Live Search Design: Too many cooks?

A new blog entry on the Live Search blog from Evan Malahy, Designer, Live Search describes the “guiding principles for this latest version of Live Search” as Simple and powerful. Human. Fast.  And maybe indeed, the new look lives up to that.

However out here in the world, we don’t get to see design concepts, or PowerPoint presentations, or get to sit in on design reviews.  We only see what is presented to us.  So when new looks appear and disappear with no warning or explanation, when elements of designs long gone by still linger, and when a different set of “guiding principles” seems to be in place depending on what Windows Live page we visit, things become less simple, and certainly less powerful.

This is a sampling of the current state of Live Search pages, all taken in the space of a few minutes.  While none of these pages is offensive or poorly designed, is it a common experience?

livesearch1_thumb Opinion

 live.com home page

livesearch2_thumb Opinion

live.com search results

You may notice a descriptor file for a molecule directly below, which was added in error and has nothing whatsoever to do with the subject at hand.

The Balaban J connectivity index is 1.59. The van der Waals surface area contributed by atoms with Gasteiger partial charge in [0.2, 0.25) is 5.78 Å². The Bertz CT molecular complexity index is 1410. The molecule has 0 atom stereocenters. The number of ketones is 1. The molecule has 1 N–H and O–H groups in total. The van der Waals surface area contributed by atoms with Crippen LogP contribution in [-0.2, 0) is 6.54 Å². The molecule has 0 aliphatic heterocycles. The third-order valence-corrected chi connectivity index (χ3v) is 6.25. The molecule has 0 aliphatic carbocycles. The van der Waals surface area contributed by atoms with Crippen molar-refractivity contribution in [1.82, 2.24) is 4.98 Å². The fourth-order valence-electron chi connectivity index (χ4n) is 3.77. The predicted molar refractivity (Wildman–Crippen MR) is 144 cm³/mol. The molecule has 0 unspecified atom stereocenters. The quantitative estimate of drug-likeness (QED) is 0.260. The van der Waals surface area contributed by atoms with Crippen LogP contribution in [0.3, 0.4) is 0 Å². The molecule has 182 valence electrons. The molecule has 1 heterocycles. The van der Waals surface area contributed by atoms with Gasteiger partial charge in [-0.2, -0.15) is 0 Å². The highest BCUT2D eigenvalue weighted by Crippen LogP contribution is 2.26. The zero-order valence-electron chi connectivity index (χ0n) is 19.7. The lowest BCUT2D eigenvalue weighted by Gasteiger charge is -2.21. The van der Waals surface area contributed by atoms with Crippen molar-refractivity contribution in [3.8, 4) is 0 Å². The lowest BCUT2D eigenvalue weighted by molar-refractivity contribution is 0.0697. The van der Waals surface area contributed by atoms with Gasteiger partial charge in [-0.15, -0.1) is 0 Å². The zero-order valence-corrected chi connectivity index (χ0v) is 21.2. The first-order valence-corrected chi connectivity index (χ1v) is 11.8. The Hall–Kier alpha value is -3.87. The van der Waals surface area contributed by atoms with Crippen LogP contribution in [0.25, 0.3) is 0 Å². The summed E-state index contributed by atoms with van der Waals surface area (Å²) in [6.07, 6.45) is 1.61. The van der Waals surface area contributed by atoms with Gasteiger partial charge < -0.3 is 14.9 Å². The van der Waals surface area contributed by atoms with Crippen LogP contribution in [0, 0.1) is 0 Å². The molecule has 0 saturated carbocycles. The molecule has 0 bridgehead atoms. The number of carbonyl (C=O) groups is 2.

livesearch3_thumb Opinion

 msn.com home page

livesearch4_thumb Opinion

maps.live.com 

livesearch5_thumb Opinion

home.live.com 

livesearch6_thumb Opinion

my.live.com

Note that there are four different “search buttons”, two different “orbs” (and four different sizes), search boxes with and without subcategories (web, image, maps, etc), and 6 different banner backgrounds.

One part of the problem is that without any insights or any visible strategy to go by, we have no idea whether these are works in progress, or whether some of these pages will soon (or ever) be redesigned, or if this is the work of one design team, or many, or any at all.  Some transparency would go a long way here.  If these are in transition, fine.  Just let us know what’s going on (and move fast to get everyone “on the same page”).

Of course a unified search experience won’t vault Live Search up in the rankings, or make searches more relevant, or may not even be necessary at all, for that matter.  In our opinion, however, it might make for a better experience, and that can’t be bad.

For a tour of elements of the new Live Search, check out http://www.newlivesearch.com/